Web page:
The license allows someone to carry a concealed handgun. So-called open carry of both handguns and rifles is also considered legal in Wisconsin. Prior to Act 35, gun rights advocates pushing for a concealed-carry law staged open-carry events or walked into stores with rifles, often prompting their arrests. The cases were usually dismissed after challenges by Georgia-based gun rights attorney John Monroe.

Even minors can carry loaded rifles in public in Wisconsin

Among the charges Kyle Rittenhouse faced after he fatally shot two protesters in Kenosha in 2020 was possessing a firearm as a minor, a misdemeanor. His lawyers said the law only applied to illegal short-barreled rifles and that otherwise, an exception allowed 17-year-olds to carry a rifle. Prosecutors argued under that interpretation the exception would swallow the whole rule and make it illegal for a teen to carry nunchucks but OK to carry a loaded AR-15.

As Rittenhouse's case went to the jury in November, Judge Bruce Schroeder threw out the possession charge. Some lawmakers tried to introduce a bill to clarify that 17-year-olds can't walk around in public with any kind of rifle unless they're hunting or as part of supervised target practice or military service, but it didn't make it out of a Senate committee.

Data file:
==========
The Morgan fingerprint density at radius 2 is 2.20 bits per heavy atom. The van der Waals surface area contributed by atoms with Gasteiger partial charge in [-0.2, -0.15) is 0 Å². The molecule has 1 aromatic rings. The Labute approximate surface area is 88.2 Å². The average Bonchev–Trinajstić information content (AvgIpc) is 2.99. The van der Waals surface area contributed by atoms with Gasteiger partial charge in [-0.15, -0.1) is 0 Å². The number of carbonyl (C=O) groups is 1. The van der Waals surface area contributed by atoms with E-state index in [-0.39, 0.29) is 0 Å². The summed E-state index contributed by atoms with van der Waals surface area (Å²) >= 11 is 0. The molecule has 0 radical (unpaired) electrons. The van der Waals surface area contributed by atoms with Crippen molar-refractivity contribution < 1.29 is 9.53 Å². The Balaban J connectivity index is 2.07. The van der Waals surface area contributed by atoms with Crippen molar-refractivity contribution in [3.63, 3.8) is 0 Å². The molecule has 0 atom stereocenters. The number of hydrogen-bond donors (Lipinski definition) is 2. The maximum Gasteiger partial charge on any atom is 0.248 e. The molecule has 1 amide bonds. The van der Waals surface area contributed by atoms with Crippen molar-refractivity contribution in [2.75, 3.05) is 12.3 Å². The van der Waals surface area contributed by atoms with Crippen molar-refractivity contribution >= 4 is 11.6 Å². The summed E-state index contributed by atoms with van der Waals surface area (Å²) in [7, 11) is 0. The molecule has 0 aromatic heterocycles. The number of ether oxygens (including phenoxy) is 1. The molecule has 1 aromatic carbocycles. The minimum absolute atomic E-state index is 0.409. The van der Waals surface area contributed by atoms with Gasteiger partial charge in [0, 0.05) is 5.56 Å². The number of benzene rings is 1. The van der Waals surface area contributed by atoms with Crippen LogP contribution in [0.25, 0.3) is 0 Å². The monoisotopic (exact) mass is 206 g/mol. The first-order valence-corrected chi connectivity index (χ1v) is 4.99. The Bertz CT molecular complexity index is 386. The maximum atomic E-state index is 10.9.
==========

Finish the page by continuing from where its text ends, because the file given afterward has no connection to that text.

Can a person with a gun 'stand their ground' in Wisconsin?

Not exactly. Wisconsin does not have the same broad type of law made infamous in Florida, but it does have a "castle doctrine" law that extends beyond someone's home. Passed the same year as concealed carry, it says anyone who shoots an intruder to their home, business or vehicle is presumed to have acted reasonably.

What has the Wisconsin Supreme Court said about guns?